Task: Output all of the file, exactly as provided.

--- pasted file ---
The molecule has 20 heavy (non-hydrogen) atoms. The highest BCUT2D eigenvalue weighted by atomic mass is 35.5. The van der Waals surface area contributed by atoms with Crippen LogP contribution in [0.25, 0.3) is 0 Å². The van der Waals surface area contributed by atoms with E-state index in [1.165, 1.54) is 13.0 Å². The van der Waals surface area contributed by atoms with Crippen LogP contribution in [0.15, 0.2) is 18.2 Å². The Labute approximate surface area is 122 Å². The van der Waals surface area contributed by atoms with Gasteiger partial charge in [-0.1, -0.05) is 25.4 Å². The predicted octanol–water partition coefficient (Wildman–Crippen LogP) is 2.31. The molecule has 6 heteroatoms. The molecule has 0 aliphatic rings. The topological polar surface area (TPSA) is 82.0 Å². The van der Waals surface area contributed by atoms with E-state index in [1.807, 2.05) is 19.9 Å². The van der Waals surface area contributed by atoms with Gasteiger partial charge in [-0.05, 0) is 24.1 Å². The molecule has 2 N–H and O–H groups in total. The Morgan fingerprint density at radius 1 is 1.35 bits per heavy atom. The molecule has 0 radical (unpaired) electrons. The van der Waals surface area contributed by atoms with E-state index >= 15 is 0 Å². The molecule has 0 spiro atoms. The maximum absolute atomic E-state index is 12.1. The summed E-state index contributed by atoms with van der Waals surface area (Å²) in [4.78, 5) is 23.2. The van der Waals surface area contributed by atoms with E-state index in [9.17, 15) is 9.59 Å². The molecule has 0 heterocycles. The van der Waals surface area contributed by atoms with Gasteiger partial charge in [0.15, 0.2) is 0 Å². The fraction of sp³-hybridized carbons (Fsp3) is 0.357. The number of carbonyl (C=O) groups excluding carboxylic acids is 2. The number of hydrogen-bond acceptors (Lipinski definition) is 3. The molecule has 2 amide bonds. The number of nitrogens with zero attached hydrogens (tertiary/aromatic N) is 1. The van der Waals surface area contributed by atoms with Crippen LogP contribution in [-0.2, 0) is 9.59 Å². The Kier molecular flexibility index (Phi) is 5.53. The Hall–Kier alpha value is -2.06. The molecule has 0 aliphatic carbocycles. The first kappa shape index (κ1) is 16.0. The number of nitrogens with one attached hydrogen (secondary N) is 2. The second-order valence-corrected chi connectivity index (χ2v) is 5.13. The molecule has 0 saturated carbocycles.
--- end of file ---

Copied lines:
The molecule has 20 heavy (non-hydrogen) atoms. The highest BCUT2D eigenvalue weighted by atomic mass is 35.5. The van der Waals surface area contributed by atoms with Crippen LogP contribution in [0.25, 0.3) is 0 Å². The van der Waals surface area contributed by atoms with E-state index in [1.165, 1.54) is 13.0 Å². The van der Waals surface area contributed by atoms with Crippen LogP contribution in [0.15, 0.2) is 18.2 Å². The Labute approximate surface area is 122 Å². The van der Waals surface area contributed by atoms with Gasteiger partial charge in [-0.1, -0.05) is 25.4 Å². The predicted octanol–water partition coefficient (Wildman–Crippen LogP) is 2.31. The molecule has 6 heteroatoms. The molecule has 0 aliphatic rings. The topological polar surface area (TPSA) is 82.0 Å². The van der Waals surface area contributed by atoms with E-state index in [1.807, 2.05) is 19.9 Å². The van der Waals surface area contributed by atoms with Gasteiger partial charge in [-0.05, 0) is 24.1 Å². The molecule has 2 N–H and O–H groups in total. The Morgan fingerprint density at radius 1 is 1.35 bits per heavy atom. The molecule has 0 radical (unpaired) electrons. The van der Waals surface area contributed by atoms with E-state index >= 15 is 0 Å². The molecule has 0 spiro atoms. The maximum absolute atomic E-state index is 12.1. The summed E-state index contributed by atoms with van der Waals surface area (Å²) in [4.78, 5) is 23.2. The van der Waals surface area contributed by atoms with E-state index in [9.17, 15) is 9.59 Å². The molecule has 0 heterocycles. The van der Waals surface area contributed by atoms with Gasteiger partial charge in [0.15, 0.2) is 0 Å². The fraction of sp³-hybridized carbons (Fsp3) is 0.357. The number of carbonyl (C=O) groups excluding carboxylic acids is 2. The number of hydrogen-bond acceptors (Lipinski definition) is 3. The molecule has 2 amide bonds. The number of nitrogens with zero attached hydrogens (tertiary/aromatic N) is 1. The van der Waals surface area contributed by atoms with Crippen LogP contribution in [-0.2, 0) is 9.59 Å². The Kier molecular flexibility index (Phi) is 5.53. The Hall–Kier alpha value is -2.06. The molecule has 0 aliphatic carbocycles. The first kappa shape index (κ1) is 16.0. The number of nitrogens with one attached hydrogen (secondary N) is 2. The second-order valence-corrected chi connectivity index (χ2v) is 5.13. The molecule has 0 saturated carbocycles.